7 Week 7: Museums and Heritage Studies Field Excursion: National Gallery of Australia This week we will take a guided excursion to "Contemporary Worlds," an NGA exhibition on modern Indonesian art. What are the politics of knowledge that shape museums? What kind of relationship between Australia and Indonesia is produced through exhibitions like "Contemporary Worlds"? How are you positioned differently in a museum than you are in the classroom?
8 Week 8: Popular Culture and Soft Power What is pop culture and why should we study it? How has pop culture evolved in our understanding of the Asia-Pacific region? What kinds of power circulate through popular culture, and how have states tried to harness the energies of popular culture for their own purposes?
9 Week 9: Orientalism and Beyond Edward Said's theory of Orientalism revolutionized the Western study of Asia and the Pacific through a new lens. In this week we explore Said's key ideas, the widespread use of his paradigm, and investigate how contemporary culture may complicate some of the assumptions behind Orientalism.
10 Week 10: Gender and Politics How does gender shape political participation, leadership, and international order? And how does participation in political activity potentially reaffirm, disrupt, or reconfigure gender roles in many aspects of society and culture? What are the prospects for female leadership in Asia and the Pacific today?
11 Week 11: Gender, Culture, and the Environment Climate change and environmental destruction disproportionately affect women in many parts of Asia and the Pacific. This week we examine how and why cultural norms around gender play a role in the politics of the environment.
12 Week 12: Cultures, Gender and Health How does understanding gender and culture save lives? What practical problems require the kinds of perspectives that you have gained in this course? How has our understanding of gender and culture changed the way we approach issues such as health and disabilities?

Assessment Summary

Assessment task Value Due Date Return of assessment Learning Outcomes
Class Participation 10 % 25/10/2019 15/11/2019 1,2,3,4,5,6
Research Essay 30 % 22/08/2019 06/09/2019 1,2,3,4,5
Group Project: Smartphone Application Prototype (no coding required) 25 % 17/10/2019 07/11/2019 1,2,3,4,5
Reflective Interview 25 % 24/10/2019 07/11/2019 1,2,4,5,6
Seminar Activity 10 % 25/10/2019 15/11/2019 1,2,3,5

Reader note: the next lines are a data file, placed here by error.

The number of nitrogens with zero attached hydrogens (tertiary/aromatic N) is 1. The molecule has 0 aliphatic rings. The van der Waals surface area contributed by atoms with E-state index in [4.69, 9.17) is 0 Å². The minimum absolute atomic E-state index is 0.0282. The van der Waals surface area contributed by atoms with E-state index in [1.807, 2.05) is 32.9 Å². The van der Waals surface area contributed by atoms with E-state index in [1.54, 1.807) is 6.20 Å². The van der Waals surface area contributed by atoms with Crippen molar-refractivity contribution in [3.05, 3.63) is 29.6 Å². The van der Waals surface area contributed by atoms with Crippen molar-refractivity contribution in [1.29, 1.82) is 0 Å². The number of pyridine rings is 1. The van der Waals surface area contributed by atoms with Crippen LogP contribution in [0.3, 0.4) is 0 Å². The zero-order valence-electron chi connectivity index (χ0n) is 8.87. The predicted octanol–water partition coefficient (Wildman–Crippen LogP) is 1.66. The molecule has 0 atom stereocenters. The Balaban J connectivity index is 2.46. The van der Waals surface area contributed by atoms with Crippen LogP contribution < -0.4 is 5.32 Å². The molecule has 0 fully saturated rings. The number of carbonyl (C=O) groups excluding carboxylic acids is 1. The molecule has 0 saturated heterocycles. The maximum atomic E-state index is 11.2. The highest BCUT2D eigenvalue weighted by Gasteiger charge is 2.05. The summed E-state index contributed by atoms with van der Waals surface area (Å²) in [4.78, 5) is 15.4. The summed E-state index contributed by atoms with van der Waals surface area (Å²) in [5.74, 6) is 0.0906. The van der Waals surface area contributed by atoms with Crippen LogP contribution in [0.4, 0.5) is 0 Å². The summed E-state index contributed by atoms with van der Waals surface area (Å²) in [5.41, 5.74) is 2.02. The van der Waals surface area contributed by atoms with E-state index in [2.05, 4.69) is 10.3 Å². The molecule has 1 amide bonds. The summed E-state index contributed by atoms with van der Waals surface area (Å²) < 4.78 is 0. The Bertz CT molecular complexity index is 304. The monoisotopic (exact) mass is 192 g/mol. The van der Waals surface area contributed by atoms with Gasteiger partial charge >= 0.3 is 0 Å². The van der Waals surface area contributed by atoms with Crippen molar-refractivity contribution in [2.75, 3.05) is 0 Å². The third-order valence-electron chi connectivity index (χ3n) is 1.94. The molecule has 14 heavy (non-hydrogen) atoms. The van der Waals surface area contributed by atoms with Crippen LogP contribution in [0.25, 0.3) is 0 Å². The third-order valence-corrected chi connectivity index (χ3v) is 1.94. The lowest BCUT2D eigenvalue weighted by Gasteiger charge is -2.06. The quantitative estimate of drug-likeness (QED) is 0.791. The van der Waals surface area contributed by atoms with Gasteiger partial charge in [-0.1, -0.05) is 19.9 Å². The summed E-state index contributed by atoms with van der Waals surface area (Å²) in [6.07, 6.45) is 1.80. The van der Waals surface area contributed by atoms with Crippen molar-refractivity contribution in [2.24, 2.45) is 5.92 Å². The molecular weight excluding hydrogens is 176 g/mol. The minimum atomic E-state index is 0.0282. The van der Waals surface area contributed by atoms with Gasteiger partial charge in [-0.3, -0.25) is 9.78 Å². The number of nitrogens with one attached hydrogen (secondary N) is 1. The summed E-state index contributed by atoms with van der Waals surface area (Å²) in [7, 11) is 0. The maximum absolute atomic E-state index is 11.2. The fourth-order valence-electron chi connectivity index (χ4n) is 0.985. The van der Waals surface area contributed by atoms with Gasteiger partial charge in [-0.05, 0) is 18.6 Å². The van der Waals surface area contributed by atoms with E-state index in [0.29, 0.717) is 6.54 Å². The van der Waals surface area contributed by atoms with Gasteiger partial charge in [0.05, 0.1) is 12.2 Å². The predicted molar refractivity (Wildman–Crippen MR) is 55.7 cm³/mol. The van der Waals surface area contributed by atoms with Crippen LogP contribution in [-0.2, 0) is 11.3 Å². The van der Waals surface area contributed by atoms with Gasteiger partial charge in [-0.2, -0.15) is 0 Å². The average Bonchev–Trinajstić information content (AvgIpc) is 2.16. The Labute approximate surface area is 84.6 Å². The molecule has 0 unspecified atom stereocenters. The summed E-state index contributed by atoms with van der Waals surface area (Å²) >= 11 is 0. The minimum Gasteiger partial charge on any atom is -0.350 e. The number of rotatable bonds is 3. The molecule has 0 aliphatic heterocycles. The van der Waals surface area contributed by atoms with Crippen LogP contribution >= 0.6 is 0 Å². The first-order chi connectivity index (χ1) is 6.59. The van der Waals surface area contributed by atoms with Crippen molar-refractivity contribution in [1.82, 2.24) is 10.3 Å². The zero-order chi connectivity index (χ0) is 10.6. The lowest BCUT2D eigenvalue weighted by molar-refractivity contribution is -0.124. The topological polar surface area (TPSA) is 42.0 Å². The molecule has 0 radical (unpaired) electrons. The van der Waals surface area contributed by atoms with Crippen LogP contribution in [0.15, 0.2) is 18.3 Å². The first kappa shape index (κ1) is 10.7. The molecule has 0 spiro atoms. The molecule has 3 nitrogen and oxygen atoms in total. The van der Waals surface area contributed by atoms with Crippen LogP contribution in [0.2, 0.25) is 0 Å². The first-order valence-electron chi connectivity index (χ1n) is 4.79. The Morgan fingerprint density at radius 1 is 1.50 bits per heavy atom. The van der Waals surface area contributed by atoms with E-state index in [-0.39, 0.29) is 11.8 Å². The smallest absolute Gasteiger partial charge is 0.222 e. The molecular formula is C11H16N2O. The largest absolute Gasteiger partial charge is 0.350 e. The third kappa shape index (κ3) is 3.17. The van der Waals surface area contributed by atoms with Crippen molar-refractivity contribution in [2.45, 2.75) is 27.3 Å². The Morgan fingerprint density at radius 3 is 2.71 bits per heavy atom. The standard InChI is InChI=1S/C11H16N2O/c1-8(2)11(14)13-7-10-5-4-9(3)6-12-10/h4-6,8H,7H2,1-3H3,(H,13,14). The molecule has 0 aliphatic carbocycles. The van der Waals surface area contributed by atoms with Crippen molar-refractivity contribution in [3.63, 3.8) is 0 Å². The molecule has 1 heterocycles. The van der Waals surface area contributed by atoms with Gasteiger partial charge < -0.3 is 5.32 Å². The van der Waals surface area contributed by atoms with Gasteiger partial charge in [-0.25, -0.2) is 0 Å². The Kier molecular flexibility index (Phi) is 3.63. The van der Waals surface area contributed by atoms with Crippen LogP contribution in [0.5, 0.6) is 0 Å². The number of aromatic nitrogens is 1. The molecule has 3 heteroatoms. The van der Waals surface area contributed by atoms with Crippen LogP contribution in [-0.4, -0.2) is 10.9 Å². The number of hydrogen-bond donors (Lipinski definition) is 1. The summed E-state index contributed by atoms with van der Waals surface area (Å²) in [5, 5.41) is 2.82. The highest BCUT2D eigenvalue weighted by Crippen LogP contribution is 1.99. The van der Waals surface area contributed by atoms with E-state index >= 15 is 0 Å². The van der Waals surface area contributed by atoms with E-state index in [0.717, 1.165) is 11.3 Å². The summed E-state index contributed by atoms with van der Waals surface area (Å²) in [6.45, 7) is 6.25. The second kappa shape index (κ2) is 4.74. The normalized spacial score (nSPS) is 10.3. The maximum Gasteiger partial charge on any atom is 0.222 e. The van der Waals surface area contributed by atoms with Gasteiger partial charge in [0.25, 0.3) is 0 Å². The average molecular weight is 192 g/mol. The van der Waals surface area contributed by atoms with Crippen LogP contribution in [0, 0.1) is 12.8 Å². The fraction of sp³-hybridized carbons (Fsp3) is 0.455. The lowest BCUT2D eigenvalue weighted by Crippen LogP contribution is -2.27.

* If the Due Date and Return of Assessment date are blank, see the Assessment Tab for specific Assessment Task details


ANU has educational policies, procedures and guidelines, which are designed to ensure that staff and students are aware of the University’s academic standards, and implement them. Students are expected to have read the Academic Misconduct Rule before the commencement of their course. Other key policies and guidelines include:

Assessment Requirements

The ANU is using Turnitin to enhance student citation and referencing techniques, and to assess assignment submissions as a component of the University's approach to managing Academic Integrity. For additional information regarding Turnitin please visit the ANU Online website Students may choose not to submit assessment items through Turnitin. In this instance you will be required to submit, alongside the assessment item itself, hard copies of all references included in the assessment item.

Moderation of Assessment

Marks that are allocated during Semester are to be considered provisional until formalised by the College examiners meeting at the end of each Semester. If appropriate, some moderation of marks might be applied prior to final results being released.


Participation involves a) demonstrating that you have read and thought about the course readings; b) actively engaging in class and small group discussions, orally or in short written tasks; c) engaging with your peers in workshop activities.


There is no examination for this course.

Assessment Task 1

Value: 10 %
Due Date: 25/10/2019
Return of Assessment: 15/11/2019
Learning Outcomes: 1,2,3,4,5,6

Class Participation

You should to come to class effectively prepared to discuss the course readings, to engage in oral and written tasks, to work independently and collaboratively with your peers, and to show intellectual curiosity and analytical thinking. A hurdle requirement for your participation mark is the final seminar meeting, where groups will share their final projects with the class.

Assessment Task 2

Value: 30 %
Due Date: 22/08/2019
Return of Assessment: 06/09/2019
Learning Outcomes: 1,2,3,4,5

Research Essay

You will research and write a 2000-word analytical essay on a question and area relevant to the course.

Assessment Task 3

Value: 25 %
Due Date: 17/10/2019
Return of Assessment: 07/11/2019
Learning Outcomes: 1,2,3,4,5

Group Project: Smartphone Application Prototype (no coding required)

In small groups, you will design a prototype of a digital smartphone application that uses the critical principles of gender and cultural studies to engage your audience in a specific issue that affects Asia and the Pacific. No coding skills are required and no prior experience is needed. This assessment will include a hurdle component, a collaborative site where each member uploads research material and shares ideas. Meeting this hurdle requirement means that you can be awarded your full group mark. At the end of the project, you will have a working prototype of your application.

Assessment Task 4

Value: 25 %
Due Date: 24/10/2019
Return of Assessment: 07/11/2019
Learning Outcomes: 1,2,4,5,6

Reflective Interview

You will write a 1500-word individual reflection on your group prototype that explains the central argument of your application, shows how your prototype draws upon research and ideas from this course, and sets out how you have developed new skills in group collaboration.

Assessment Task 5

Value: 10 %
Due Date: 25/10/2019
Return of Assessment: 15/11/2019
Learning Outcomes: 1,2,3,5

Seminar Activity

During the seminar, you will participate in a short weekly in-class activity (specific tasks will vary, 150 words or equivalent) that gives you the opportunity to demonstrate your ongoing analytical and creative engagement with course readings and concepts.